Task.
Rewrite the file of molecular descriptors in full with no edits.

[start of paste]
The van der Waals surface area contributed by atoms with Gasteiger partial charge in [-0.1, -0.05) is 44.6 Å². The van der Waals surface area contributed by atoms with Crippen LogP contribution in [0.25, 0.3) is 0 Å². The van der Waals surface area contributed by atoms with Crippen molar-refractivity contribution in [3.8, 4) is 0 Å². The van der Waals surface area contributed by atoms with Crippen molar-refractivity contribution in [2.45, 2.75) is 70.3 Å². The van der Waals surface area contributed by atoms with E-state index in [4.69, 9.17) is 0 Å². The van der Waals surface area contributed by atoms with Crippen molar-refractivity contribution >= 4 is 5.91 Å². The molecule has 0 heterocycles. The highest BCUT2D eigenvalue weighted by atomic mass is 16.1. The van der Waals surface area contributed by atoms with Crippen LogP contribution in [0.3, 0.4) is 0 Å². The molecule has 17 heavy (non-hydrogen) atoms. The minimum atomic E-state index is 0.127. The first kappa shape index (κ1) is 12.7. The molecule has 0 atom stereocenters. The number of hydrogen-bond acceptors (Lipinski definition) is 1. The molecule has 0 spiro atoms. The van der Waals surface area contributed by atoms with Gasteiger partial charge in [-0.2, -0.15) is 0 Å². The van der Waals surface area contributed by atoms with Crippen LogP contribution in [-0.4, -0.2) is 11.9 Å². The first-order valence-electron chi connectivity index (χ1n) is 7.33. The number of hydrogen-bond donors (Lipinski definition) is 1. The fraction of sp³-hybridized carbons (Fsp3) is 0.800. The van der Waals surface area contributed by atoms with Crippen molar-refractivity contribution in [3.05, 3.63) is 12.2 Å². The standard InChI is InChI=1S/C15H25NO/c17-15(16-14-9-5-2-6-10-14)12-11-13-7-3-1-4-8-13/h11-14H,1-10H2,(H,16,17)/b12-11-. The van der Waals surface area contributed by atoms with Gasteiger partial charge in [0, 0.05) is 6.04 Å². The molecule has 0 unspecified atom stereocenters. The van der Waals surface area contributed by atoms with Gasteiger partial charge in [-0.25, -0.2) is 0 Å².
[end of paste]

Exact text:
The van der Waals surface area contributed by atoms with Gasteiger partial charge in [-0.1, -0.05) is 44.6 Å². The van der Waals surface area contributed by atoms with Crippen LogP contribution in [0.25, 0.3) is 0 Å². The van der Waals surface area contributed by atoms with Crippen molar-refractivity contribution in [3.8, 4) is 0 Å². The van der Waals surface area contributed by atoms with Crippen molar-refractivity contribution in [2.45, 2.75) is 70.3 Å². The van der Waals surface area contributed by atoms with E-state index in [4.69, 9.17) is 0 Å². The van der Waals surface area contributed by atoms with Crippen molar-refractivity contribution >= 4 is 5.91 Å². The molecule has 0 heterocycles. The highest BCUT2D eigenvalue weighted by atomic mass is 16.1. The van der Waals surface area contributed by atoms with Crippen LogP contribution in [0.3, 0.4) is 0 Å². The molecule has 17 heavy (non-hydrogen) atoms. The minimum atomic E-state index is 0.127. The first kappa shape index (κ1) is 12.7. The molecule has 0 atom stereocenters. The number of hydrogen-bond acceptors (Lipinski definition) is 1. The molecule has 0 spiro atoms. The van der Waals surface area contributed by atoms with Gasteiger partial charge in [-0.2, -0.15) is 0 Å². The van der Waals surface area contributed by atoms with Crippen LogP contribution in [-0.4, -0.2) is 11.9 Å². The first-order valence-electron chi connectivity index (χ1n) is 7.33. The number of hydrogen-bond donors (Lipinski definition) is 1. The fraction of sp³-hybridized carbons (Fsp3) is 0.800. The van der Waals surface area contributed by atoms with Crippen molar-refractivity contribution in [3.05, 3.63) is 12.2 Å². The standard InChI is InChI=1S/C15H25NO/c17-15(16-14-9-5-2-6-10-14)12-11-13-7-3-1-4-8-13/h11-14H,1-10H2,(H,16,17)/b12-11-. The van der Waals surface area contributed by atoms with Gasteiger partial charge in [0, 0.05) is 6.04 Å². The molecule has 0 unspecified atom stereocenters. The van der Waals surface area contributed by atoms with Gasteiger partial charge in [-0.25, -0.2) is 0 Å².